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By Mike Perry on

Funfair physics

Have you ever wondered about the scientific principles being used at funfairs? Well, the Victorian Fairground at the museum this February half term has inspired our Web Manager Mike to dust off his old science textbooks to try and explain them.

If you head down to the Museum this half term, you surely won’t be able to miss the Victorian Fairground taking over our Upper Yard. We’re offering up all the thrills and spills of a 19th-century funfair, including a magical carousel, a dizzying helter skelter, and much, much more.

A Victorian carousel at MSI

But with all the hubbub and excitement of the fair, it’s easy to forget that there are some remarkable forces at work, keeping you firmly on the fairground rides’ seats and stopping you from disappearing into the skies over Manchester.

Here, MSI Web Manager and STEM Ambassador Mike takes a look at the physics at play, using examples from around the world.

Roller coasters

Kingda Ka at Six Flags Great Adventure in Jackson, New Jersey
Kingda Ka at Six Flags Great Adventure in Jackson, New Jersey

Whether it’s a mini roller coaster for kids or Kingda Ka, the world’s tallest roller coaster, these rides all rely on Newton’s First Law of Motion, which states that:

“Every object will remain at rest or in uniform motion in a straight line unless compelled to change its state by the action of an external force.”

A roller coaster ride will typically begin with the carriages being mechanically pulled to the top of the first drop. Once they’re at the summit, the carriages are at rest, as per Newton’s First Law. They are also a bundle of gravitational potential energy, and the higher you go, the more energy you will store.

Once the carriages go over the edge, the gravitational potential energy converts into kinetic energy. At this point, an external force—in this case, gravity—acts upon the carriages and propels them down the hill (or more accurately, pulls them back towards the Earth).

Once the carriages have completed their descent and begun their climb of the next peak, gravity begins to act against their forward motion, slowing them down. However, owing to careful roller coaster engineering, sufficient momentum of the carriages can be maintained, allowing them and their squealing, wide-eyed occupants to climb and descend several more peaks before gravity and friction (the carriages’ brakes, resistance on the track etc.) have the last laugh and bring the ride to a shuddering end.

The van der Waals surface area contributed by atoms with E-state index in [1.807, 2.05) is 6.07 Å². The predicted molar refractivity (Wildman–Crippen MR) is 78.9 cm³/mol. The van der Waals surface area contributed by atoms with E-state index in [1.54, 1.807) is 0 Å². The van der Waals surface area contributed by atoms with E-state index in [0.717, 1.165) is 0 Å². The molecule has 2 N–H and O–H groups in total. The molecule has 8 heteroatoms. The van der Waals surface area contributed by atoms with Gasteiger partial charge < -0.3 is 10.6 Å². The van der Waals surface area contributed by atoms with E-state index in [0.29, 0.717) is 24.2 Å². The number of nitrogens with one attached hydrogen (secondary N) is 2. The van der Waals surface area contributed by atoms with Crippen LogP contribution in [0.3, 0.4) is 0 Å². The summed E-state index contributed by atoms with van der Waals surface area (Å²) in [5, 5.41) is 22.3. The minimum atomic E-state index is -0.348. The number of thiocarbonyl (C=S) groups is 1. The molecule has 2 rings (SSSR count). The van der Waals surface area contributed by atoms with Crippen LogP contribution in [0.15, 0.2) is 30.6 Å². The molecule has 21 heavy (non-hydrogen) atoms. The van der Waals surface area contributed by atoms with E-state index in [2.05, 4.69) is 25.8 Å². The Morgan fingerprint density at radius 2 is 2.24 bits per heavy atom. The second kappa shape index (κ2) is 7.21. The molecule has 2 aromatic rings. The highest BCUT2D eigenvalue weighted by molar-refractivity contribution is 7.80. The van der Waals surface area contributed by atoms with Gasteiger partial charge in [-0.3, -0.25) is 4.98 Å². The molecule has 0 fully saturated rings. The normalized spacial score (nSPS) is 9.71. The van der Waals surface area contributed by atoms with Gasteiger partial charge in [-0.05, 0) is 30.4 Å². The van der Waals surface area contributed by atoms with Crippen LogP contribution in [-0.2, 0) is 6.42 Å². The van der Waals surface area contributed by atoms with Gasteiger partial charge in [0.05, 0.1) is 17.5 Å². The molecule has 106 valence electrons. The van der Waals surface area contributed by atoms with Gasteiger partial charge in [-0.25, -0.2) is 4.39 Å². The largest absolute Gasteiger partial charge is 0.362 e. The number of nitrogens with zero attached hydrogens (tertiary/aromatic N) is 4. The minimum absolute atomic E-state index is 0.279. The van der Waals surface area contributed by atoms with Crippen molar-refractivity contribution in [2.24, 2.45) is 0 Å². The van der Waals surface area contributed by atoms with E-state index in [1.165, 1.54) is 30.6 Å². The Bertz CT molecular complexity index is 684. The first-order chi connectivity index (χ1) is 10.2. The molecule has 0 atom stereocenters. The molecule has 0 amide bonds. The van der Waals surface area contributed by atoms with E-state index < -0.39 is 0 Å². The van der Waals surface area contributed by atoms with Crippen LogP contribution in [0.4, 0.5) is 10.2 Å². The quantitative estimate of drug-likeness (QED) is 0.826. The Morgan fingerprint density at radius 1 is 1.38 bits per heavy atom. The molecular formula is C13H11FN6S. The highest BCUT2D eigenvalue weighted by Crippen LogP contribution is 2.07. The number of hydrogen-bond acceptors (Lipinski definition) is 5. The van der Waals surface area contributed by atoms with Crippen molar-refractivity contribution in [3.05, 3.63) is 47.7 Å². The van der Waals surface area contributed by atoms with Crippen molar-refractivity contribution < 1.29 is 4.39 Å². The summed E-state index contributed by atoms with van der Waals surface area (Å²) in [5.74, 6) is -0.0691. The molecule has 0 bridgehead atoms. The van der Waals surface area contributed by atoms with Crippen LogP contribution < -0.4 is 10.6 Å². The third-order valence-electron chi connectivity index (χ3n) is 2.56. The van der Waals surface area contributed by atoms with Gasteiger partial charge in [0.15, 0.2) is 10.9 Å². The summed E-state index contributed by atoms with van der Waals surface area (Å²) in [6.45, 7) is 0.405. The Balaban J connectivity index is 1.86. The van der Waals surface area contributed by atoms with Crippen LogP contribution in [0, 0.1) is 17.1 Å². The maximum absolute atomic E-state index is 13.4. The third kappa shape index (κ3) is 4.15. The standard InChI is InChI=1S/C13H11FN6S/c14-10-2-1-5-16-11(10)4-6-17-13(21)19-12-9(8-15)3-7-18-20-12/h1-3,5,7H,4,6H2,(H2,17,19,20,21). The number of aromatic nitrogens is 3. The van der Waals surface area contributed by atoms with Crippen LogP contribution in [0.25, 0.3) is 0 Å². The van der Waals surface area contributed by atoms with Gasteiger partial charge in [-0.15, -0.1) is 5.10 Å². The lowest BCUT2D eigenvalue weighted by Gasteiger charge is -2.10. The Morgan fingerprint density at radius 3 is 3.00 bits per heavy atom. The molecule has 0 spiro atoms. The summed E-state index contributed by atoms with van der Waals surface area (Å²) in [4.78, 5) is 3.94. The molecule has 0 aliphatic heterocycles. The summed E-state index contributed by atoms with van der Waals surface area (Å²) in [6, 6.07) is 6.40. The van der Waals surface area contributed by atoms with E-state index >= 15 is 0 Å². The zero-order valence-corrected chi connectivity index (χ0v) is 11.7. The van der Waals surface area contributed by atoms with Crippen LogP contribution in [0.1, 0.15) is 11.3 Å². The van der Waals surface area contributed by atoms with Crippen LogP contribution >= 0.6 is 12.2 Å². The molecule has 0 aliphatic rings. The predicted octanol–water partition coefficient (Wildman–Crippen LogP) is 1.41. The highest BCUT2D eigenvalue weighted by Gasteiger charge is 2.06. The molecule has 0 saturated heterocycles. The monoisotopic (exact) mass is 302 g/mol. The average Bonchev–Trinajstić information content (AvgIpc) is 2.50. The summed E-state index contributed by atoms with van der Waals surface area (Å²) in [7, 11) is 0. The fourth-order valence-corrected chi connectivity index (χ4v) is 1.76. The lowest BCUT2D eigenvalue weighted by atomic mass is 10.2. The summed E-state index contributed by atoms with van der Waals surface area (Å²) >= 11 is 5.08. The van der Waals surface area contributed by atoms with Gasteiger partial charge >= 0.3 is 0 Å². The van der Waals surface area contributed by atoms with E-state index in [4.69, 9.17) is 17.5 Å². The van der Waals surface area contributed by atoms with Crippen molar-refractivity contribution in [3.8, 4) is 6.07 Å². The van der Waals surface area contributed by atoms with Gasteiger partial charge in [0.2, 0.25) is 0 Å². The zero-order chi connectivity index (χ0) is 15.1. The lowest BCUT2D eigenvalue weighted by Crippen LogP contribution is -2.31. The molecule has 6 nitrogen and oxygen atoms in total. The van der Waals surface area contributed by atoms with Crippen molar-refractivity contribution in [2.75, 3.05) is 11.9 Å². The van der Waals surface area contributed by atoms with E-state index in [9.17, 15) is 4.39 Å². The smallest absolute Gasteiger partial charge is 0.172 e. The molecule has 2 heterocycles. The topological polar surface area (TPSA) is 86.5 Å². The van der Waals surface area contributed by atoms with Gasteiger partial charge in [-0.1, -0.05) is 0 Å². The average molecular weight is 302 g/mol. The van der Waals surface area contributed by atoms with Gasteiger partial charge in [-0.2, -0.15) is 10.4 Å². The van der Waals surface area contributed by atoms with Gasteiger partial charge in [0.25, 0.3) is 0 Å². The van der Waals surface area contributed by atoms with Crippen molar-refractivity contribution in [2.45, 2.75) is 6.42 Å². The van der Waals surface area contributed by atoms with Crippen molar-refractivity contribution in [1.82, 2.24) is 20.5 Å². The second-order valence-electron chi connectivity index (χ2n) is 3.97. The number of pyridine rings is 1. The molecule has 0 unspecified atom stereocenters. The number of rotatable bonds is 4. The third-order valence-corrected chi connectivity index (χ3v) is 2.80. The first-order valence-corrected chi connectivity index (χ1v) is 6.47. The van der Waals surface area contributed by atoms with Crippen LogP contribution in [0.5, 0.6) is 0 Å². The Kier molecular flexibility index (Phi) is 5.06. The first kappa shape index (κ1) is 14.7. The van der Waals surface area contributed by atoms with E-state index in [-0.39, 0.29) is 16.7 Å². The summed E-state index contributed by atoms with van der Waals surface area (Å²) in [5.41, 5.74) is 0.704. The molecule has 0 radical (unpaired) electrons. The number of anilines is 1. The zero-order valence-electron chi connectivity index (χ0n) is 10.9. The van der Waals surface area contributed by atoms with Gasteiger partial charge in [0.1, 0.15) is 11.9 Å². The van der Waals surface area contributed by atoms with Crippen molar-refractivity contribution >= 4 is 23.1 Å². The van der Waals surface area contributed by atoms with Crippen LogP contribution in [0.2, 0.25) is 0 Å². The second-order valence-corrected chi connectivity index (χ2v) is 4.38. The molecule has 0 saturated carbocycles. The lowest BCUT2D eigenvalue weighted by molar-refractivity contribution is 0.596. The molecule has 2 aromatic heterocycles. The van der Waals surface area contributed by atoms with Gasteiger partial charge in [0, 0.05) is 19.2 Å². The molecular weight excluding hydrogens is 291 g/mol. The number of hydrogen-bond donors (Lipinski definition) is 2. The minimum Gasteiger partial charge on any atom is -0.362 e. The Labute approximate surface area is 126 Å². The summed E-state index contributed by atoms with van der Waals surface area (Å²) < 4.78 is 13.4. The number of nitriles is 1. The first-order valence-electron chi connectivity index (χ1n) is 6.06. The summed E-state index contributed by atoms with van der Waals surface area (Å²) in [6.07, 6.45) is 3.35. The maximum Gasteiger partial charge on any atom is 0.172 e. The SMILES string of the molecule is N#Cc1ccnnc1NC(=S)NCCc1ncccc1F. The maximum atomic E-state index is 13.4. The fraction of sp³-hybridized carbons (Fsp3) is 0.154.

Sure, it’ll all be over in 90 seconds, but it will have totally been worth the 90-minute queue…

Spinning rides

A 'Meteorite' ride spinning so fast that its lights are blurred.

They go by many names: Round Up, UFO, Meteorite, Cyclone, The Swashbuckler… call it what you like, but to me, it’ll always be the Megaspin.

That name is seared into my memory after one fateful afternoon at a music festival. I got onto the Megaspin with my phone about my person and, once the ride reached a certain speed, I felt with a pang of horror my phone fly out of my pocket, too fast for me to react, and never to be found again! In fact, we’ll use my poor phone as an example to explain the forces involved in this ride a bit further on.

Hopefully you all are familiar with the ride in question: a circular platform spinning around a central vertical axis, with a cage around the edge to stop people from being flung off.

But how exactly does this ride work?

Well, if you’ve ever been on one, you’ll know that as soon as it picks up a bit of speed, your body will begin to feel as though it’s being pushed up against the wall/cage around the edge.

This is because your body and its mass start to experience what’s called centripetal force, which wants to keep your body following a curved path. At the same time, your body is resisting this curved path as it wants to travel in a straight line, at a 90 degree angle from the radius of the spinning disk. This is because your body is obediently following Newton’s First Law of Motion, as defined above with roller coasters.